The execution of Robespierre on the 28th of July had ended the Terror, and Babeuf - now self-styled "Gracchus" Babeuf - defended the men of Thermidor and attacked the fallen terrorists with his usual violence.
The next year her mother died, and the fall of Robespierre opened the way back to Paris.
See French Revolution; Girondists; Mountain; D Anton; Robespierre; Marat, &C.
On account of his friendship with Robespierre, Saliceti was denounced at the revolution of 9 Thermidor, and was saved only by the amnesty of the year IV.
The scheme, in the main the work of Sieyes, was refused by the Convention, who submitted the whole question to a special commission of six, which under the influence of Robespierre adopted a report by Michel le Peletier de Saint Fargeau shortly before his tragic death.
Cambon then incurred the hatred of Robespierre by proposing the suppression of the pay to the clergy, which would have meant the separation of church and state.
His courageous intervention in favour of the Girondists on the 2nd of June 1793 served Robespierre as a pretext to prevent his re-election to the Committee of Public Safety.
In matters of finance Cambon was now supreme; but his independence, his hatred of dictatorship, his protests against the excesses of the Revolutionary Tribunal, won him Robespierre's renewed suspicion, and on the 8th Thermidor Robespierre accused him of being antirevolutionary and an aristocrat.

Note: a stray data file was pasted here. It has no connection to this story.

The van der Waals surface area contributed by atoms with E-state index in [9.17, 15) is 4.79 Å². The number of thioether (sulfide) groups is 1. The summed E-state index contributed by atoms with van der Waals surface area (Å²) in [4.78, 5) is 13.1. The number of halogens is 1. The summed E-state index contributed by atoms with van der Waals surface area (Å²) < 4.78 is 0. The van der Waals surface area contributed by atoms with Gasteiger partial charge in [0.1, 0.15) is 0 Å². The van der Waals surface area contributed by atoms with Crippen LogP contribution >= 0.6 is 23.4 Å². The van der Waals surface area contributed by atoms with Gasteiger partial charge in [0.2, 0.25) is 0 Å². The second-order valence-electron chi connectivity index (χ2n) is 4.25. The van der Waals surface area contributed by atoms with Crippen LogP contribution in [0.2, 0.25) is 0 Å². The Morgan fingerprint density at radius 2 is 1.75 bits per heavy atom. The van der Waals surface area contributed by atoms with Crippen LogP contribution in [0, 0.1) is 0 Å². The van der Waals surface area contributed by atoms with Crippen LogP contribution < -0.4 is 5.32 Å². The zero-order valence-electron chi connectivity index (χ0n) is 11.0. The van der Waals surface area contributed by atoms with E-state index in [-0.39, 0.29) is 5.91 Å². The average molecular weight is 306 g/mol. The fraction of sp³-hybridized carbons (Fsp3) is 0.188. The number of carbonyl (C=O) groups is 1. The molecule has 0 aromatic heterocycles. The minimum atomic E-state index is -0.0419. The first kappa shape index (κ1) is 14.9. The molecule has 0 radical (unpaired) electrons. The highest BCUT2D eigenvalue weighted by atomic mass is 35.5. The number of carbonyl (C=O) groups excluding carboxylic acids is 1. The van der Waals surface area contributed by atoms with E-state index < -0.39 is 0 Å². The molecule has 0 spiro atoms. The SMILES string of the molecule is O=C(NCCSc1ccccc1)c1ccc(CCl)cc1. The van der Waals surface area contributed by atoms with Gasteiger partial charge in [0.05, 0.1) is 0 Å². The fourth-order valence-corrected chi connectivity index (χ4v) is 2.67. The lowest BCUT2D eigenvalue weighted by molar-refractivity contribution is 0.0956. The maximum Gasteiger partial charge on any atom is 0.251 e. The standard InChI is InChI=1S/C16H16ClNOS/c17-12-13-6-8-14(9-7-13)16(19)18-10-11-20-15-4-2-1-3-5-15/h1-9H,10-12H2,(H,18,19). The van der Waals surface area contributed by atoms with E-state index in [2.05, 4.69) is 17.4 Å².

Before 22 Prairial the Revolutionary Tribunal had pronounced 1220 death-sentences in thirteen months; during the forty-nine days between the passing of the law and the fall of Robespierre 1376 persons were condemned, including many innocent victims. The lists of prisoners to be sent before the tribunal were prepared by a popular commission sitting at the museum, and signed, after revision, by the Committee of General Security and the Committee of Public Safety jointly.
Although Robespierre was the principal purveyor of the tribunal, we possess only one of these lists bearing his signature.
But the Terror could not be maintained at the same pitch: Robespierre began to see that he must strike at many of his own colleagues in the committees if he was to carry out his theories, and Tallien was one of the men condemned with them.
Robespierre, who was himself on the brink of the volcano, remembered the venomous sallies in the Journal de Paris.
Without being formally opposed to Robespierre, he did not support him, and he was the only member of the Committee of Public Safety who did not sign the order for the execution of Danton and his party.
On the 23rd of the same month he obtained a decree closing all the churches of Paris, and placing the priests under strict surveillance; but on the 25th he retraced his steps and obtained from the Commune the free exercise of worship. He wished to save the Hebertists by a new insurrection and struggled against Robespierre; but a revolutionary decree promulgated by the Commune on his demand was overthrown by the Convention.